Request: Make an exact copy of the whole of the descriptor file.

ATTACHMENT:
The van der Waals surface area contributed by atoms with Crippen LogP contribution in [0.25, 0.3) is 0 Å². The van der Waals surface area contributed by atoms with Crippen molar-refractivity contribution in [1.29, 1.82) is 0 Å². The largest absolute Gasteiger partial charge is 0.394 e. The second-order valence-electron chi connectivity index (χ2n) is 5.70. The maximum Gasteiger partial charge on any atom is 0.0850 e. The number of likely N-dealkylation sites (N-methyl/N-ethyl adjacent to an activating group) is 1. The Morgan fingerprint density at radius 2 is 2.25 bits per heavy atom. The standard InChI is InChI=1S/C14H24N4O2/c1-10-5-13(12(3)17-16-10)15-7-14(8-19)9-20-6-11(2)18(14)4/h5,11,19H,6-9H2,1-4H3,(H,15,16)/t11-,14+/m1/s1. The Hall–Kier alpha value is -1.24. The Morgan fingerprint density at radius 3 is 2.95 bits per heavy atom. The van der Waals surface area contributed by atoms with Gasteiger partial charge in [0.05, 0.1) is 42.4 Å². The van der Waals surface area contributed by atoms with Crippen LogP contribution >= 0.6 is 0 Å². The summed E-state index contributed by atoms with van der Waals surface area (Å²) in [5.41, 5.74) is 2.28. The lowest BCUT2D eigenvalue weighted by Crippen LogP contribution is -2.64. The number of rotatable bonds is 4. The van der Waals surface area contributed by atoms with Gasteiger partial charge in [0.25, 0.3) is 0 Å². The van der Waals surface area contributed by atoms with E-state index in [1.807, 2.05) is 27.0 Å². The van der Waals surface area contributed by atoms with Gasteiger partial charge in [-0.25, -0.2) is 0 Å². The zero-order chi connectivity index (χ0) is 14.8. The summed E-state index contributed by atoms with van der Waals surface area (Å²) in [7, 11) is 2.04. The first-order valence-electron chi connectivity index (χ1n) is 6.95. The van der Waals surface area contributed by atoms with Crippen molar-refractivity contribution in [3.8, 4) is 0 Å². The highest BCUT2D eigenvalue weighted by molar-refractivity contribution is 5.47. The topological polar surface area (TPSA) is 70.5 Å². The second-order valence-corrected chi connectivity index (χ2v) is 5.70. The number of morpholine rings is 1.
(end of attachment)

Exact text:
The van der Waals surface area contributed by atoms with Crippen LogP contribution in [0.25, 0.3) is 0 Å². The van der Waals surface area contributed by atoms with Crippen molar-refractivity contribution in [1.29, 1.82) is 0 Å². The largest absolute Gasteiger partial charge is 0.394 e. The second-order valence-electron chi connectivity index (χ2n) is 5.70. The maximum Gasteiger partial charge on any atom is 0.0850 e. The number of likely N-dealkylation sites (N-methyl/N-ethyl adjacent to an activating group) is 1. The Morgan fingerprint density at radius 2 is 2.25 bits per heavy atom. The standard InChI is InChI=1S/C14H24N4O2/c1-10-5-13(12(3)17-16-10)15-7-14(8-19)9-20-6-11(2)18(14)4/h5,11,19H,6-9H2,1-4H3,(H,15,16)/t11-,14+/m1/s1. The Hall–Kier alpha value is -1.24. The Morgan fingerprint density at radius 3 is 2.95 bits per heavy atom. The van der Waals surface area contributed by atoms with Gasteiger partial charge in [0.05, 0.1) is 42.4 Å². The van der Waals surface area contributed by atoms with Crippen LogP contribution >= 0.6 is 0 Å². The summed E-state index contributed by atoms with van der Waals surface area (Å²) in [5.41, 5.74) is 2.28. The lowest BCUT2D eigenvalue weighted by Crippen LogP contribution is -2.64. The number of rotatable bonds is 4. The van der Waals surface area contributed by atoms with Gasteiger partial charge in [0.25, 0.3) is 0 Å². The van der Waals surface area contributed by atoms with E-state index in [1.807, 2.05) is 27.0 Å². The van der Waals surface area contributed by atoms with Gasteiger partial charge in [-0.25, -0.2) is 0 Å². The zero-order chi connectivity index (χ0) is 14.8. The summed E-state index contributed by atoms with van der Waals surface area (Å²) in [7, 11) is 2.04. The first-order valence-electron chi connectivity index (χ1n) is 6.95. The van der Waals surface area contributed by atoms with Crippen molar-refractivity contribution in [3.8, 4) is 0 Å². The highest BCUT2D eigenvalue weighted by molar-refractivity contribution is 5.47. The topological polar surface area (TPSA) is 70.5 Å². The second-order valence-corrected chi connectivity index (χ2v) is 5.70. The number of morpholine rings is 1.